Thursday 19 June 2014 — 16:52:20
Map of the environs of the Tibet Hotel, Chengdu

Janet and I went for a walk, turning right out of the hotel and proceeding till we got to the river. We walked along this for a short distance, but Janet wanted to find a place for a drink, so we retraced our steps a short way, then crossed the road. We went in one place that appeared to be open, and where a few people were sitting at tables. It was a “hotpot” restaurant, though, and our request for drinks only seemed a bit strange to them. They didn’t have diet cola, so Janet had nothing, but I had a bottle of beer, the usual under-strength sort one finds in China; they didn’t have Tsing Tao, this was “Snow” brand: 500ml, 2.5% a.b.v. Back at the hotel, copied seven photos, taken today, from my camera to the WD Elements HDD (16:55). Processing these few with Photoshop (17:17–17:53), taking my time, making a pot of jasmine tea meanwhile and sipping it out of the little cup, felt so much more doable than the onerous task of editing many tens of them [i.e. the ones still left unedited from previous days]. “At 6.20pm we saw Max on the way to the lifts and I gave him the chocolate bars. He was touched.” It was raining when we walked in company with Max and “Jennifer” to the coaches to set off for the “hot pot” restaurant. “At the hot pot restaurant,” Janet wrote, “I was rather dismayed to find a ‘hole in the ground’, albeit posh… but discovered I’ve become very adept at using them.” As usual there was a free drink, but no diet cola — till Max went out and got Janet a chilled can of Coke Zero. At the restaurant which Janet and I visited earlier, the tables had a hole in the middle to accommodate a “hot pot” to be shared by the people seated around it; but at this restaurant, each person on the tables for four had his own halogen hob and bowl of broth in which to dip the strips of various kinds of meat and vegetables provided in bowls shared by the four. Before we started cooking, though, we filed into a nearby room with many bowls of oils, sauces, condiments, herbs and spices arranged round a table, to make our own sauce in which to dip the hot-pot cooked items. My only regret was that I’d never again be able to reproduce the delicious combination that I by sheer chance concocted! It was still raining when we returned to the hotel. We went across the road to an ATM but the card was returned before any withdrawing-cash option came up on the screen. Janet asked Max, who was still in the hotel lobby, to help (all the text on the screen was in Chinese), but the card was still not accepted. We returned to our room, but Janet was anxious to obtain money so we went out again, down the road we’d walked along in the afternoon and on which we’d earlier observed a bank. This time there was an option to choose instructions in English, which we took as a hopeful sign — and indeed we got the money we wanted. Made a PowerPoint presentation of the photos (22:46–23:37), breaking off to make a pot of green tea at one point, and to take medication and brush teeth at another…. Janet had already gone to bed an hour since, and I did the same after shutting down the computer (ca.11.50pm).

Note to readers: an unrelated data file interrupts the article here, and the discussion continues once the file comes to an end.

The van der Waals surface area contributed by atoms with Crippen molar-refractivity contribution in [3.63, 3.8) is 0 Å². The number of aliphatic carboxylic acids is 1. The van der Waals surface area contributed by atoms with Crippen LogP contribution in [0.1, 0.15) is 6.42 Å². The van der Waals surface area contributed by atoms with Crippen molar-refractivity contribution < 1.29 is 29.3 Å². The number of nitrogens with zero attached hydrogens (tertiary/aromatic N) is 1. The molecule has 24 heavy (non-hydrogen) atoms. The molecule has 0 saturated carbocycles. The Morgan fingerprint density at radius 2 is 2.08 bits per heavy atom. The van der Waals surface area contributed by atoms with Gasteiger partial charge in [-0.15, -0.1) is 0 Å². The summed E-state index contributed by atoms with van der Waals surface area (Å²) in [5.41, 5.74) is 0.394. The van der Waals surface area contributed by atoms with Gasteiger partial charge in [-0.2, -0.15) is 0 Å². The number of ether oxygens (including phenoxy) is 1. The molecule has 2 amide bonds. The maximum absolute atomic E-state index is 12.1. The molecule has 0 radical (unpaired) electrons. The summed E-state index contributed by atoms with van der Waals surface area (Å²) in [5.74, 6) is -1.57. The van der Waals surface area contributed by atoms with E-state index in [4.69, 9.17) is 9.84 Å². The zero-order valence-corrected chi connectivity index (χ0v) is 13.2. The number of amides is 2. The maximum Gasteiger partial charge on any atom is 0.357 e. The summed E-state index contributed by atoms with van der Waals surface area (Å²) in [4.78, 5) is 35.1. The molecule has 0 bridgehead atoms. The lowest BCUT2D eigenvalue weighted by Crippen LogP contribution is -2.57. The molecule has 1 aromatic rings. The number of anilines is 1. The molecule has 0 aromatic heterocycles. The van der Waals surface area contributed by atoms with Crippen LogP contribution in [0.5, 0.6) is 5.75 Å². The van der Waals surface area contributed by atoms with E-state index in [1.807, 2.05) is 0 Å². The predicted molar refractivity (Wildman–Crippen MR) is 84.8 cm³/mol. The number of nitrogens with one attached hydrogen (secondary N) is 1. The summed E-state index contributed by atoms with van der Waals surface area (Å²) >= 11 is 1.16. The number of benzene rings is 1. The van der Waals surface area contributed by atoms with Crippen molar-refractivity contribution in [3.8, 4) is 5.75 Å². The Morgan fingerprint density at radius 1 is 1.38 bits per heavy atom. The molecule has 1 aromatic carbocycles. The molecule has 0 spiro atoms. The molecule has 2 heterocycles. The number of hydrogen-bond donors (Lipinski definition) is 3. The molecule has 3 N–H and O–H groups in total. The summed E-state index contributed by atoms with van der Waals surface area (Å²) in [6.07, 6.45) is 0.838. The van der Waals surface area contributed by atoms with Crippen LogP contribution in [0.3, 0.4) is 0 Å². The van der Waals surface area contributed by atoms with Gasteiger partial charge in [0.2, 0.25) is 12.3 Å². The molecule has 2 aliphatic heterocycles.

[Friday 20 June 2014]